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How US universities evaluate their prospective students

In my five and a half years as Head of Admissions in the United States for EF Academy, I’ve found that the number one reason international students choose to attend high school in America is to improve their chances of going to great universities in America.

This leads naturally to my follow-up question, “What do you think is special or different about American higher education that isn’t available to you in your home country or elsewhere?” Much to my pride as an American-raised academic, most students and their parents do in fact understand and admire the qualities that make American education exceptional, touting its intellectual flexibility, diversity of thought, collaborative project-based teamwork, value of the individual, and the freedom it provides students to discover their passions and hone their skills through extracurricular activity.

All too often, however, these same students and parents do not know how to properly leverage these priorities when it comes time to put their best foot forward during the university application process.

How do university admissions offices evaluate and choose from among the tens of thousands of applications they receive on an annual basis? It is important to understand how American educational philosophy plays a role in the actual decision-making.

While each university has differences in culture and priorities, the overarching goal is the same across the board: to admit qualified students who can perform at the appropriate academic level and who also will contribute to the campus community in interesting, positive ways.

Academic Ability

Unlike in some countries where a cumulative exam at the end of high school is all-determining, American universities prefer to see long-term academic strength over the entire high school career. A student’s work in grades 9, 10, 11, and in the first part of 12th grade are all relevant in determining both the academic ability and stability of a student. American undergraduate education is four years, so it follows that all four years of a student’s high school record are applicable as well.

In this way, American university admissions is a bit more forgiving for those who face test-taking anxiety, but not entirely. Because every high school is different (another hallmark of flexible American education), it is important for universities to also set some objective standards for their applicants.

This is where exams like the SAT and ACT come in to play. While not the single determining factor in the application success, these exams often serve as a basic benchmark for university admissions offices to weed out potential students who might not be able to succeed in the academic environment of the most rigorous programs.

Skills, Community, and Personal Appeal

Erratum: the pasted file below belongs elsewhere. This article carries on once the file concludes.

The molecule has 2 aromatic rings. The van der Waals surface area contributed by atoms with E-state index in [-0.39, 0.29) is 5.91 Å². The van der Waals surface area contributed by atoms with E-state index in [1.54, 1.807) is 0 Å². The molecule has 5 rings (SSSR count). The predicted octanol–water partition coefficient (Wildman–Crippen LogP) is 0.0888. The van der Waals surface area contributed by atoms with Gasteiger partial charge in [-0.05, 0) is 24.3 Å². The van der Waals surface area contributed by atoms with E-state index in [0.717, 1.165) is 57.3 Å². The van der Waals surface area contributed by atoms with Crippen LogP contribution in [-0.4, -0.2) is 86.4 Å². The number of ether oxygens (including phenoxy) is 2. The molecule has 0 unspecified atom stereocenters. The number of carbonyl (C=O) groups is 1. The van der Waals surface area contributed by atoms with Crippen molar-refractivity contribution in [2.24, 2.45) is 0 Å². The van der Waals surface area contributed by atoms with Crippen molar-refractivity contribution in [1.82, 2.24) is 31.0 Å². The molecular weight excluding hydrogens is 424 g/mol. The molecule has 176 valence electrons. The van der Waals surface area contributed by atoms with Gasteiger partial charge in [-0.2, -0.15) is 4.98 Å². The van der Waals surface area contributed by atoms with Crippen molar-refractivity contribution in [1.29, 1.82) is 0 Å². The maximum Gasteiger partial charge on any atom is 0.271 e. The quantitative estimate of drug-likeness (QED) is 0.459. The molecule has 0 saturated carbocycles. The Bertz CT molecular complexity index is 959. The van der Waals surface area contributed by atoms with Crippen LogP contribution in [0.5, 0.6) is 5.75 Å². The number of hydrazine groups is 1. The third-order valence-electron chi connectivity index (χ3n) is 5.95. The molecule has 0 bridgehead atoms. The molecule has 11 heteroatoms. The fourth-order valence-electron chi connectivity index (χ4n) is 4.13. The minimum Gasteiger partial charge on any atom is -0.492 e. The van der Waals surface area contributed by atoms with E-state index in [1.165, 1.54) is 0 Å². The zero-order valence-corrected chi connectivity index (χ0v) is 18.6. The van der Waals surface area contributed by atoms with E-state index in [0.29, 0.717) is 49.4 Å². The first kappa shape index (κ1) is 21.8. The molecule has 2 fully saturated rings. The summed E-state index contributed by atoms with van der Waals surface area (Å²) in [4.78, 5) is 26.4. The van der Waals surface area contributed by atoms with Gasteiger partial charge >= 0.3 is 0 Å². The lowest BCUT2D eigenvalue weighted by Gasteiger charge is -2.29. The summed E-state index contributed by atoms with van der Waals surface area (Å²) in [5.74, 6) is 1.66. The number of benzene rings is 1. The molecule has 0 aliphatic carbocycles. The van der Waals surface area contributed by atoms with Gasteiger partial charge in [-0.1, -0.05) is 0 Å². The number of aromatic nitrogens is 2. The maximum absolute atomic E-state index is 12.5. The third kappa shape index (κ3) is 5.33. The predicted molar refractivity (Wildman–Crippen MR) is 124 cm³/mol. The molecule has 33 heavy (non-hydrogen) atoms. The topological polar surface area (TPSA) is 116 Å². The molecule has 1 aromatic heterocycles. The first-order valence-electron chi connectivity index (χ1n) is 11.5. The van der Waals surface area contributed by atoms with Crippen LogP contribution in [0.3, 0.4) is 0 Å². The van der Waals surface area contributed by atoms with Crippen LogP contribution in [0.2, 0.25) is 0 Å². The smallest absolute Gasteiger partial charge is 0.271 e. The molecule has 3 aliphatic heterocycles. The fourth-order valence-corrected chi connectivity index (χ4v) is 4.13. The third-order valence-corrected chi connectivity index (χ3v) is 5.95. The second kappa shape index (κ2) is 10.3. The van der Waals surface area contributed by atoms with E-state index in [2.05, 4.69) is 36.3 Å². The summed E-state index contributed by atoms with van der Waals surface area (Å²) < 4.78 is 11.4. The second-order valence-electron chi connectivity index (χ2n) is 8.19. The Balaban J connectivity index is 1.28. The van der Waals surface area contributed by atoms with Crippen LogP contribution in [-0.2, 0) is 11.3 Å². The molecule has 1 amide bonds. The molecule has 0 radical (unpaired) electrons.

In the fray of becoming academically prepared for universities—with a focus on attaining the highest possible grades in the most challenging possible courses—many international students miss (understandably) the uniquely American assessment of subjective, less measurable qualities.

Admissions officers at the most competitive American universities are accustomed to reviewing students with high grade point averages (GPAs) and high standardized test scores. However, they want to avoid admitting applicants who will solely be great students and test-takers at the risk of taking coveted places away from students who can contribute to campus life and university reputation in other noticeable ways as well.

Good news for students: universities value a wide range of extracurricular skills and competition as they seek to foster a dynamic, well-rounded undergraduate community. For example, I was not a competitive high school athlete, but I was highly competitive in other creative areas. I performed as an ensemble musician on flute and piccolo at a very high level, captained my school’s academic quiz bowl team and debate team, served as president of my school’s marching band, completed summer college courses at Cornell and Harvard, and gained valuable insights through international travel experiences with my teachers.

Other students might be exceptional athletes, or artists, computer coders, and/or active community service volunteers. Demonstrating special skills, as long as you are genuinely passionate about them, enhances your university application in the United States.

This “personal appeal” is also relevant in American university admissions, particularly for the most selective schools that insist on candidate interviews, and should not be overlooked. American universities value scholastic achievement and special skills, and they also value genuine, thoughtful people who demonstrate both self-awareness and awareness of the broader world around them.

Even in the absence of a required candidate interview, students should select their teacher recommendations carefully. They want to ask teachers who can speak not only to academic ability but also to their personal character qualities. For most, this— along with the ever-crucial personal statement essay— are the only opportunities to demonstrate the important “human side” to their university applications.

Ultimately, students who work hard in school and who do not forget to make room for deeper exploration of their interests and talents— performing well and having fun at the same time— will find an American university where they will be both happy and successful, putting themselves on a trajectory for a lifetime of opportunities.

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